David McNew/Getty Images
The proposed nuclear waste repository of Yucca Mountain is approximately 90 miles northwest of Las Vegas.
David McNew/Getty Images
McCain is a strong advocate for nuclear power and sees it as essential to combating global warming. He calls it "one of the cleanest, safest and most reliable energy sources on Earth."
In the Senate, he voted to send waste to the controversial Yucca Mountain site in Nevada. But he's softened his position since taking to the campaign trail. McCain has proposing building an international repository, primarily to keep used reactor fuel out of the wrong hands, but he has suggested that such a repository could also make a site at Yucca unnecessary.
Obama stops short of endorsing nuclear power, saying — when asked — that he thinks it shouldn't be taken off the table. He has said he would only support building more reactors if four issues can be resolved: safety, waste storage, vulnerability to terrorist attack, and weapons proliferation concerns. There are a "whole set of questions," he told a New Hampshire newspaper early in the campaign. "And they may not be solvable."
Like Democratic presidential candidates before him, Obama opposes plans to send waste to Yucca Mountain in Nevada.
Nuclear power doesn't usually make for an applause line in a stump speech, but it has come up on the campaign trail. Both Sens. Barack Obama and John McCain see it as a way to combat climate change, though they've sometimes chosen their words with care.
Of the two, McCain is the most comfortable with the topic. As a Navy pilot, he landed on aircraft carriers, which today are essentially floating nuclear-powered cities. McCain calls nuclear "one of the cleanest, safest and most reliable energy sources on Earth."
"If we want to arrest global warming, then nuclear energy is a powerful, powerful ally in that cause," he said in a May speech.
McCain's enthusiasm for nuclear has put him in unusual territory for a Republican: He's been praising the French, who generate 80 percent of their power from nuclear.
Obama's position is also somewhat unusual for a Democrat: He thinks nuclear power might be a good idea. The question came up during an early Democratic primary debate.
Former North Carolina Sen. John Edwards went first, saying he did not favor nuclear power. Obama went next. "I actually think we should explore nuclear power as part of the mix," he said, before pivoting to solar energy, a much safer topic.
When asked about his position early on by a New Hampshire newspaper, Obama said he was open to the idea if certain problems could be solved. And it was a long list of issues, including safety, waste storage, vulnerability to terrorist attack and concerns about weapons proliferation.
But if those are solvable?
"Why not?" Obama said. "I don't think there is anything we inevitably dislike about nuclear power. We just dislike the fact that it might blow up ... and irradiate us ... and kill us!" His questioners laughed.
But Obama has since polished his response to that question.
Obama's home state of Illinois has more reactors than any state in the country. And he has some ties to the company that operates those reactors.
According to the Center for Responsive Politics, employees at Exelon have given Obama more than $180,000 in campaign contributions. Two spokespeople for the company declined requests for an interview, saying a chairman of an electricity distribution company it owns had run an Obama fundraising event.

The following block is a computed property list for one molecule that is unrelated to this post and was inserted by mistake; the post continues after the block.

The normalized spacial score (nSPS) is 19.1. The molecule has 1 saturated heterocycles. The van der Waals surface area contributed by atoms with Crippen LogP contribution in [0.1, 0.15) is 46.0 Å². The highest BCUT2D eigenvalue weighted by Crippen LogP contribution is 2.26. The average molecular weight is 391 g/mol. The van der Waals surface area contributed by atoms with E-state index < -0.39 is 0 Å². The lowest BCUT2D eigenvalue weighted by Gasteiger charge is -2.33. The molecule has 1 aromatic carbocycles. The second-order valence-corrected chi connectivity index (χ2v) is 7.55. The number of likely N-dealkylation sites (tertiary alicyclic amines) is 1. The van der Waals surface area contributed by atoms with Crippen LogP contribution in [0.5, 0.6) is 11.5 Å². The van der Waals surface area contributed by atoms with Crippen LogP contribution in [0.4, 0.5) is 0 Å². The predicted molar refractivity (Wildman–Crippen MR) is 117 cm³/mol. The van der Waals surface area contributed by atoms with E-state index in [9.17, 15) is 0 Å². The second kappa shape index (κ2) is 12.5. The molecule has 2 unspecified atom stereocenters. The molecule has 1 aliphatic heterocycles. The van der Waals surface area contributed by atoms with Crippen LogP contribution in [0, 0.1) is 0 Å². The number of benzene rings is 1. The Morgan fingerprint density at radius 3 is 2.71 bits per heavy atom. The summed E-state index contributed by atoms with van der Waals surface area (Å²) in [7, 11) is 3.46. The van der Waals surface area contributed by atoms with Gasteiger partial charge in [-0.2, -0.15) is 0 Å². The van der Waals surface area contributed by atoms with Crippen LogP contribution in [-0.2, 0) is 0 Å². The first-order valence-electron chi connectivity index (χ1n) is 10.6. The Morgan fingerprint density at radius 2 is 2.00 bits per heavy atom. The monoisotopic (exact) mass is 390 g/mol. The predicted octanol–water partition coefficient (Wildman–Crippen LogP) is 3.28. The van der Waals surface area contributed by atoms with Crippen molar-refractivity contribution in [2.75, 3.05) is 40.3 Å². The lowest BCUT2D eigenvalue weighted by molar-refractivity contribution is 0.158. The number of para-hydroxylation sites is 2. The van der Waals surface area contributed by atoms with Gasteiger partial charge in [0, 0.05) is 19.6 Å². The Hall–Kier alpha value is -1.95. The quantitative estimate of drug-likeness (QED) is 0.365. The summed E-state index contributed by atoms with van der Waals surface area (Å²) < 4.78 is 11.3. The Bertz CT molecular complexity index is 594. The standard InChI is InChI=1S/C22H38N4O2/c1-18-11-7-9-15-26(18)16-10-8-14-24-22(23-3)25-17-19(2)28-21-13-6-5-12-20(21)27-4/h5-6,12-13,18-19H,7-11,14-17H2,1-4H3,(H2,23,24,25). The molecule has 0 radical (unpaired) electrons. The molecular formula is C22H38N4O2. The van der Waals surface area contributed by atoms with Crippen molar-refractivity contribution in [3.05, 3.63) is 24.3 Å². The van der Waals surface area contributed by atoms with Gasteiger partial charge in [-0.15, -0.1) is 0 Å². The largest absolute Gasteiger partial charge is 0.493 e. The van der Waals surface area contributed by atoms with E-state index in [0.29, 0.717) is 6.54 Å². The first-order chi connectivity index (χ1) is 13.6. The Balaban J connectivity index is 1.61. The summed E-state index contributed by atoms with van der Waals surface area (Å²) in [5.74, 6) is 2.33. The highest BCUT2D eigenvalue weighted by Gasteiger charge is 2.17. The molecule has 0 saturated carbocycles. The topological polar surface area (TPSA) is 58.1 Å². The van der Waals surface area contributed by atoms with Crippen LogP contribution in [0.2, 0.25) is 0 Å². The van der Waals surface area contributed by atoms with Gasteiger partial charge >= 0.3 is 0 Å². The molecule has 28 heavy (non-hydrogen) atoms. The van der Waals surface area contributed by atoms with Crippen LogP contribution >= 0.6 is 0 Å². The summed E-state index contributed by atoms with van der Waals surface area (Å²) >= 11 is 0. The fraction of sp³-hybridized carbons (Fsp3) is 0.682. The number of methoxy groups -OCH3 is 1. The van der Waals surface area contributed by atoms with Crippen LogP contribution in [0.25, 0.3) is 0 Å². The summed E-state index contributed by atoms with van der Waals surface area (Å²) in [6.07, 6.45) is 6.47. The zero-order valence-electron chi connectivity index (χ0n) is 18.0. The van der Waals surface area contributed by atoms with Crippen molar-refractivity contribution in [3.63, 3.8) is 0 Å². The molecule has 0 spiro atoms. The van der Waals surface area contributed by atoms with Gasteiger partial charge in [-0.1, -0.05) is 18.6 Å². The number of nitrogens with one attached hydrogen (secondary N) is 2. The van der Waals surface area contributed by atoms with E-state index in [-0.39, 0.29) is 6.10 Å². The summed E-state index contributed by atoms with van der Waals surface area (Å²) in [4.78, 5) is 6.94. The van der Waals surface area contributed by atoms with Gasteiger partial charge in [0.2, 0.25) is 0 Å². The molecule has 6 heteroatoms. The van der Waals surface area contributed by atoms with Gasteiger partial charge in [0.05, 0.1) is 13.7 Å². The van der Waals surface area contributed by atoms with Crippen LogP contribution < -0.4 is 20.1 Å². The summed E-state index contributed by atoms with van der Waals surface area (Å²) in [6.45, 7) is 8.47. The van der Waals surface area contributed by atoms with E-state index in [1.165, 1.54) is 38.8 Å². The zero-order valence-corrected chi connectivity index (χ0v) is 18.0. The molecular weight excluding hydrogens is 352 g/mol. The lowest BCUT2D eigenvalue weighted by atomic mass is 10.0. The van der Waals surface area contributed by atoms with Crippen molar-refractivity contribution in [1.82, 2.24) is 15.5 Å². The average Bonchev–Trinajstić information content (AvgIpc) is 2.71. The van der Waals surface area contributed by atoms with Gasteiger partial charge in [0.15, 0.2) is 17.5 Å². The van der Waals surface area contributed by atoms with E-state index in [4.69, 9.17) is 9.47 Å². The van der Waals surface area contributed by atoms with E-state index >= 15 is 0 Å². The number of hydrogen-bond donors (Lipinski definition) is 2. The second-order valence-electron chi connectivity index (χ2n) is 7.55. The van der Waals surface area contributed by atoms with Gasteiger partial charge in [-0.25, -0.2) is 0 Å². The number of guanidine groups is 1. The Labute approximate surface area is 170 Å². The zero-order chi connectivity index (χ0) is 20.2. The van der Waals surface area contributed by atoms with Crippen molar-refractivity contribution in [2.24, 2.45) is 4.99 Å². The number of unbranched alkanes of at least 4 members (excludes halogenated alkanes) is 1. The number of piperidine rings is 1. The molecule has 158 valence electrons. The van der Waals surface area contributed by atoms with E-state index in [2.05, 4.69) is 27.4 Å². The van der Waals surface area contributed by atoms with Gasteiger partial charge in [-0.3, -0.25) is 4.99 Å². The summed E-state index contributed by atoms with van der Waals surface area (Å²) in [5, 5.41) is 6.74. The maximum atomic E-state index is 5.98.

Obama seems happy to keep his distance as well. He recently used nuclear power to paint McCain in a negative light. After criticizing McCain for wanting to open up more land for oil drilling, Obama added, "That makes about as much sense as his plan to build 45 new nuclear reactors without a plan for the waste, other than put it — guess where? — right here in Nevada, at Yucca Mountain."
Obama, like other Democratic presidential candidates before him, says he's opposed to sending the waste to Nevada.
The waste issue even seems to have gotten to McCain. In the Senate, McCain voted to send waste to Yucca Mountain. But on the campaign trail, he seems to be softening his stand. McCain has proposed building an international repository, primarily to keep used reactor fuel out of the wrong hands, but maybe with a second purpose.
"It is even possible," McCain said, "that such an international center could make it unnecessary to open the proposed spent nuclear fuel storage facility at Yucca Mountain in Nevada."
Eric Herzik, chair of the political science department at the University of Nevada, Reno, says he was surprised to hear McCain say that.
"His voting record is very clear," Herzik said. "He has backed the Yucca Mountain repository and made no apologies for it, until about two months ago, (when) he came to Nevada and kind of gave this mixed signal."
Herzik has studied the politics of nuclear energy for 20 years. And he says whoever is elected won't be able to just talk their way out of the nuclear waste problem. The government has spent billions of dollars researching Yucca Mountain and millions fighting court battles. Finding another site abroad or at home will not be easy and could take decades.
"To say, 'Well, we'll just find some magic beans and plant them in the ground and a repository site will grow where everybody wants it' — we've never been able to find that," Herzik said.
The irony is that for all the trouble nuclear power and waste gives the candidates, Herzik says there's little evidence it actually affects how people vote for the president. He and his colleagues have done some polling, and even in Nevada, when voters are asked to rank nuclear waste with other issues, it comes out at the bottom of the list.